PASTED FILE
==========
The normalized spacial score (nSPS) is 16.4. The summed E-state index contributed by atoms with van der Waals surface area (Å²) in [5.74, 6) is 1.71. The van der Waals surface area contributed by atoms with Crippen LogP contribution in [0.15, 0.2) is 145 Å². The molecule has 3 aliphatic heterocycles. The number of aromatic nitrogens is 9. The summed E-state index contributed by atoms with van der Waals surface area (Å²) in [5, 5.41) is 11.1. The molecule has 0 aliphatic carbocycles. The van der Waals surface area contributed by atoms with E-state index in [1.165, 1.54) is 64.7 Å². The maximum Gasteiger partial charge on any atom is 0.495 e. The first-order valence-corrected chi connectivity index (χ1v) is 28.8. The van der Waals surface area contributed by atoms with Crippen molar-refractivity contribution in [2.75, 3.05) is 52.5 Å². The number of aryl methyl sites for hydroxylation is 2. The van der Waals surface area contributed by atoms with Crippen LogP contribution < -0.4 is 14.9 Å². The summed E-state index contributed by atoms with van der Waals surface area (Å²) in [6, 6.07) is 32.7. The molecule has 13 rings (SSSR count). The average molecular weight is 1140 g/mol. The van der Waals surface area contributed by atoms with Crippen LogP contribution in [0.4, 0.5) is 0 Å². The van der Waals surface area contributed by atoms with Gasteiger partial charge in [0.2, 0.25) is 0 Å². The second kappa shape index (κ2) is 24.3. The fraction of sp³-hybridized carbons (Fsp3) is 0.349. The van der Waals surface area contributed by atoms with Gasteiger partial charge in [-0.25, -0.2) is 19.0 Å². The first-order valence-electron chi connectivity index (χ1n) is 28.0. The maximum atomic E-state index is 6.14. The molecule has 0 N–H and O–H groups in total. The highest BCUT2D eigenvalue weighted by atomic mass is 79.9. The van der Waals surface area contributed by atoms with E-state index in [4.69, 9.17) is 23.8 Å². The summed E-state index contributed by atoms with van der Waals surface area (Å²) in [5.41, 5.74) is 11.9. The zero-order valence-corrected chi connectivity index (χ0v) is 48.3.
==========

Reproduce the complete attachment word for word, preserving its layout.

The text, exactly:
The normalized spacial score (nSPS) is 16.4. The summed E-state index contributed by atoms with van der Waals surface area (Å²) in [5.74, 6) is 1.71. The van der Waals surface area contributed by atoms with Crippen LogP contribution in [0.15, 0.2) is 145 Å². The molecule has 3 aliphatic heterocycles. The number of aromatic nitrogens is 9. The summed E-state index contributed by atoms with van der Waals surface area (Å²) in [5, 5.41) is 11.1. The molecule has 0 aliphatic carbocycles. The van der Waals surface area contributed by atoms with E-state index in [1.165, 1.54) is 64.7 Å². The maximum Gasteiger partial charge on any atom is 0.495 e. The first-order valence-corrected chi connectivity index (χ1v) is 28.8. The van der Waals surface area contributed by atoms with Crippen molar-refractivity contribution in [2.75, 3.05) is 52.5 Å². The number of aryl methyl sites for hydroxylation is 2. The van der Waals surface area contributed by atoms with Crippen LogP contribution < -0.4 is 14.9 Å². The summed E-state index contributed by atoms with van der Waals surface area (Å²) in [6, 6.07) is 32.7. The molecule has 13 rings (SSSR count). The average molecular weight is 1140 g/mol. The van der Waals surface area contributed by atoms with Crippen LogP contribution in [0.4, 0.5) is 0 Å². The van der Waals surface area contributed by atoms with Gasteiger partial charge in [0.2, 0.25) is 0 Å². The second kappa shape index (κ2) is 24.3. The fraction of sp³-hybridized carbons (Fsp3) is 0.349. The van der Waals surface area contributed by atoms with Gasteiger partial charge in [-0.25, -0.2) is 19.0 Å². The first-order valence-electron chi connectivity index (χ1n) is 28.0. The maximum atomic E-state index is 6.14. The molecule has 0 N–H and O–H groups in total. The highest BCUT2D eigenvalue weighted by atomic mass is 79.9. The van der Waals surface area contributed by atoms with E-state index in [4.69, 9.17) is 23.8 Å². The summed E-state index contributed by atoms with van der Waals surface area (Å²) in [5.41, 5.74) is 11.9. The zero-order valence-corrected chi connectivity index (χ0v) is 48.3.